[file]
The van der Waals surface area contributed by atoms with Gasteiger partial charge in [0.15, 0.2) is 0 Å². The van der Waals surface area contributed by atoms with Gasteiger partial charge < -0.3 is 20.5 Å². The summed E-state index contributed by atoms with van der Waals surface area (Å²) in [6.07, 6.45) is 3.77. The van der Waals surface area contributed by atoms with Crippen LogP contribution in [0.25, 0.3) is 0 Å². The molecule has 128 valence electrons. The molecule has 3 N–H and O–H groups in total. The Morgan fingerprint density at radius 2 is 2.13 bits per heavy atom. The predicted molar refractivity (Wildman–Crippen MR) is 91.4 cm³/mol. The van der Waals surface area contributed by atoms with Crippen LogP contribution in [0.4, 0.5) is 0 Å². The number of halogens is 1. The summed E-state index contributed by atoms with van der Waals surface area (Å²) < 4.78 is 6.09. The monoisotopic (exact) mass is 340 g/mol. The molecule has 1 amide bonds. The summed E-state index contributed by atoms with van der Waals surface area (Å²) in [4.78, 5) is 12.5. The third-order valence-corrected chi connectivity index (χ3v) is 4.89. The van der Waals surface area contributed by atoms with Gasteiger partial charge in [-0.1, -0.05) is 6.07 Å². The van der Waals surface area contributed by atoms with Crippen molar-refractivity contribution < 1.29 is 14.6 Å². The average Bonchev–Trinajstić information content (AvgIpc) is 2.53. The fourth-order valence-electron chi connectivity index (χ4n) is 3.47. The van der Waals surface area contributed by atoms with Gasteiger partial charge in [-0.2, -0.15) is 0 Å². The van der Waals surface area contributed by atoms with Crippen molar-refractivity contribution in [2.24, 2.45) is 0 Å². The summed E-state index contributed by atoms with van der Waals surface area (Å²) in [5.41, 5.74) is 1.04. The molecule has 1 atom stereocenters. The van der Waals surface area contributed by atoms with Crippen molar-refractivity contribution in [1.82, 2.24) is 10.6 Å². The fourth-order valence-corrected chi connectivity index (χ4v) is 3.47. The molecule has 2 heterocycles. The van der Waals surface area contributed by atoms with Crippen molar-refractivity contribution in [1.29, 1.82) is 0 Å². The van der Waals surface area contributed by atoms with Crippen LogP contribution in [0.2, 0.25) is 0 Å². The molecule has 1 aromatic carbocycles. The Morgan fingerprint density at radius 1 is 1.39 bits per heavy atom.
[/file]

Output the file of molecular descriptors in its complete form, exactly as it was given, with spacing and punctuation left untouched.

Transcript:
The van der Waals surface area contributed by atoms with Gasteiger partial charge in [0.15, 0.2) is 0 Å². The van der Waals surface area contributed by atoms with Gasteiger partial charge < -0.3 is 20.5 Å². The summed E-state index contributed by atoms with van der Waals surface area (Å²) in [6.07, 6.45) is 3.77. The van der Waals surface area contributed by atoms with Crippen LogP contribution in [0.25, 0.3) is 0 Å². The molecule has 128 valence electrons. The molecule has 3 N–H and O–H groups in total. The Morgan fingerprint density at radius 2 is 2.13 bits per heavy atom. The predicted molar refractivity (Wildman–Crippen MR) is 91.4 cm³/mol. The van der Waals surface area contributed by atoms with Crippen LogP contribution in [0.4, 0.5) is 0 Å². The number of halogens is 1. The summed E-state index contributed by atoms with van der Waals surface area (Å²) < 4.78 is 6.09. The monoisotopic (exact) mass is 340 g/mol. The molecule has 1 amide bonds. The summed E-state index contributed by atoms with van der Waals surface area (Å²) in [4.78, 5) is 12.5. The third-order valence-corrected chi connectivity index (χ3v) is 4.89. The van der Waals surface area contributed by atoms with Gasteiger partial charge in [-0.1, -0.05) is 6.07 Å². The van der Waals surface area contributed by atoms with Crippen molar-refractivity contribution < 1.29 is 14.6 Å². The average Bonchev–Trinajstić information content (AvgIpc) is 2.53. The fourth-order valence-electron chi connectivity index (χ4n) is 3.47. The van der Waals surface area contributed by atoms with Gasteiger partial charge in [-0.2, -0.15) is 0 Å². The van der Waals surface area contributed by atoms with Crippen molar-refractivity contribution in [2.24, 2.45) is 0 Å². The summed E-state index contributed by atoms with van der Waals surface area (Å²) in [5.41, 5.74) is 1.04. The molecule has 1 atom stereocenters. The van der Waals surface area contributed by atoms with Crippen molar-refractivity contribution in [1.82, 2.24) is 10.6 Å². The fourth-order valence-corrected chi connectivity index (χ4v) is 3.47. The molecule has 2 heterocycles. The van der Waals surface area contributed by atoms with Crippen molar-refractivity contribution in [1.29, 1.82) is 0 Å². The van der Waals surface area contributed by atoms with Crippen LogP contribution in [0.2, 0.25) is 0 Å². The molecule has 1 aromatic carbocycles. The Morgan fingerprint density at radius 1 is 1.39 bits per heavy atom.